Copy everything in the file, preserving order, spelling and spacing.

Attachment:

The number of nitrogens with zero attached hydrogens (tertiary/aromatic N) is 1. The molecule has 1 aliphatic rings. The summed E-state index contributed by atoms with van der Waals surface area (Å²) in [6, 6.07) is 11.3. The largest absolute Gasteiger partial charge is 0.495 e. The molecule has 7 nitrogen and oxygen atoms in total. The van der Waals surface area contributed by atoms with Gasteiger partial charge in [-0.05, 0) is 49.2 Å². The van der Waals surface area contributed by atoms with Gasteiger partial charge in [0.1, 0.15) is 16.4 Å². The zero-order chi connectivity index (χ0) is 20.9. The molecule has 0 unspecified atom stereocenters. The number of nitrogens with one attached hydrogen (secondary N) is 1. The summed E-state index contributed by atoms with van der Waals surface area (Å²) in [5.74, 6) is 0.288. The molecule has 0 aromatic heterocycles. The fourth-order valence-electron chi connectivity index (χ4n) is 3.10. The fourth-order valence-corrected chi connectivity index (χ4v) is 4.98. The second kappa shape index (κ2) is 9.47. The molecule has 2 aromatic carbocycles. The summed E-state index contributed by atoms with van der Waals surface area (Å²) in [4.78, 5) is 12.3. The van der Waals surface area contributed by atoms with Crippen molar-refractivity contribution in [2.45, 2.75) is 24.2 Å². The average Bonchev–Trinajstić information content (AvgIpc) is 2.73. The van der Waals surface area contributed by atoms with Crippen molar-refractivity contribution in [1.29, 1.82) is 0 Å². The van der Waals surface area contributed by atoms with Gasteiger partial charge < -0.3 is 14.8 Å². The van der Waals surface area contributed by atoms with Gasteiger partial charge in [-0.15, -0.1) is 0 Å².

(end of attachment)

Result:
The number of nitrogens with zero attached hydrogens (tertiary/aromatic N) is 1. The molecule has 1 aliphatic rings. The summed E-state index contributed by atoms with van der Waals surface area (Å²) in [6, 6.07) is 11.3. The largest absolute Gasteiger partial charge is 0.495 e. The molecule has 7 nitrogen and oxygen atoms in total. The van der Waals surface area contributed by atoms with Gasteiger partial charge in [-0.05, 0) is 49.2 Å². The van der Waals surface area contributed by atoms with Gasteiger partial charge in [0.1, 0.15) is 16.4 Å². The zero-order chi connectivity index (χ0) is 20.9. The molecule has 0 unspecified atom stereocenters. The number of nitrogens with one attached hydrogen (secondary N) is 1. The summed E-state index contributed by atoms with van der Waals surface area (Å²) in [5.74, 6) is 0.288. The molecule has 0 aromatic heterocycles. The fourth-order valence-electron chi connectivity index (χ4n) is 3.10. The fourth-order valence-corrected chi connectivity index (χ4v) is 4.98. The second kappa shape index (κ2) is 9.47. The molecule has 2 aromatic carbocycles. The summed E-state index contributed by atoms with van der Waals surface area (Å²) in [4.78, 5) is 12.3. The van der Waals surface area contributed by atoms with Crippen molar-refractivity contribution in [2.45, 2.75) is 24.2 Å². The average Bonchev–Trinajstić information content (AvgIpc) is 2.73. The van der Waals surface area contributed by atoms with Crippen molar-refractivity contribution in [1.29, 1.82) is 0 Å². The van der Waals surface area contributed by atoms with Gasteiger partial charge < -0.3 is 14.8 Å². The van der Waals surface area contributed by atoms with Gasteiger partial charge in [-0.15, -0.1) is 0 Å².